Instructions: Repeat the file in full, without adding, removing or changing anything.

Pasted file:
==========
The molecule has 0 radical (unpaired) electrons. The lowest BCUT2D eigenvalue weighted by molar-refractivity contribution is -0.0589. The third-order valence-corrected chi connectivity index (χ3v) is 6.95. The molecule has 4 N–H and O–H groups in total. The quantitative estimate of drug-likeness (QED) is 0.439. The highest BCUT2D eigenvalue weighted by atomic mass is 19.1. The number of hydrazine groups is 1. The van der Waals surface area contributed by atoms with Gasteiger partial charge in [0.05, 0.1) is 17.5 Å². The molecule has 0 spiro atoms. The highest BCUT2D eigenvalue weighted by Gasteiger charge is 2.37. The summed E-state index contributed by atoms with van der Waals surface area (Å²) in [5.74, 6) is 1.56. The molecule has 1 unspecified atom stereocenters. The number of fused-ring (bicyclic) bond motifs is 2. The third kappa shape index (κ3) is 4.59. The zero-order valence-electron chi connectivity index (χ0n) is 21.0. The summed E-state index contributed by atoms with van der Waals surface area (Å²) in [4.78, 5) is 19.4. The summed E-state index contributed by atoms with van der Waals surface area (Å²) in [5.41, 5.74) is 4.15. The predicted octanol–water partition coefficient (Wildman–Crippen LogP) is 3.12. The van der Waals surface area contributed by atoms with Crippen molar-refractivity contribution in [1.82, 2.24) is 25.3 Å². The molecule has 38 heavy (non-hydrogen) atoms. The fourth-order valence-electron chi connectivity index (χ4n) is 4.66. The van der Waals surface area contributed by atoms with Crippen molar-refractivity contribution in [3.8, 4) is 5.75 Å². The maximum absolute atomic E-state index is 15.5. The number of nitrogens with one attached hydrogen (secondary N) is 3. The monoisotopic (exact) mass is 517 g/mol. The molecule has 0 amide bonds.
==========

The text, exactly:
The molecule has 0 radical (unpaired) electrons. The lowest BCUT2D eigenvalue weighted by molar-refractivity contribution is -0.0589. The third-order valence-corrected chi connectivity index (χ3v) is 6.95. The molecule has 4 N–H and O–H groups in total. The quantitative estimate of drug-likeness (QED) is 0.439. The highest BCUT2D eigenvalue weighted by atomic mass is 19.1. The number of hydrazine groups is 1. The van der Waals surface area contributed by atoms with Gasteiger partial charge in [0.05, 0.1) is 17.5 Å². The molecule has 0 spiro atoms. The highest BCUT2D eigenvalue weighted by Gasteiger charge is 2.37. The summed E-state index contributed by atoms with van der Waals surface area (Å²) in [5.74, 6) is 1.56. The molecule has 1 unspecified atom stereocenters. The number of fused-ring (bicyclic) bond motifs is 2. The third kappa shape index (κ3) is 4.59. The zero-order valence-electron chi connectivity index (χ0n) is 21.0. The summed E-state index contributed by atoms with van der Waals surface area (Å²) in [4.78, 5) is 19.4. The summed E-state index contributed by atoms with van der Waals surface area (Å²) in [5.41, 5.74) is 4.15. The predicted octanol–water partition coefficient (Wildman–Crippen LogP) is 3.12. The van der Waals surface area contributed by atoms with Crippen molar-refractivity contribution in [1.82, 2.24) is 25.3 Å². The molecule has 38 heavy (non-hydrogen) atoms. The fourth-order valence-electron chi connectivity index (χ4n) is 4.66. The van der Waals surface area contributed by atoms with Crippen molar-refractivity contribution in [3.8, 4) is 5.75 Å². The maximum absolute atomic E-state index is 15.5. The number of nitrogens with one attached hydrogen (secondary N) is 3. The monoisotopic (exact) mass is 517 g/mol. The molecule has 0 amide bonds.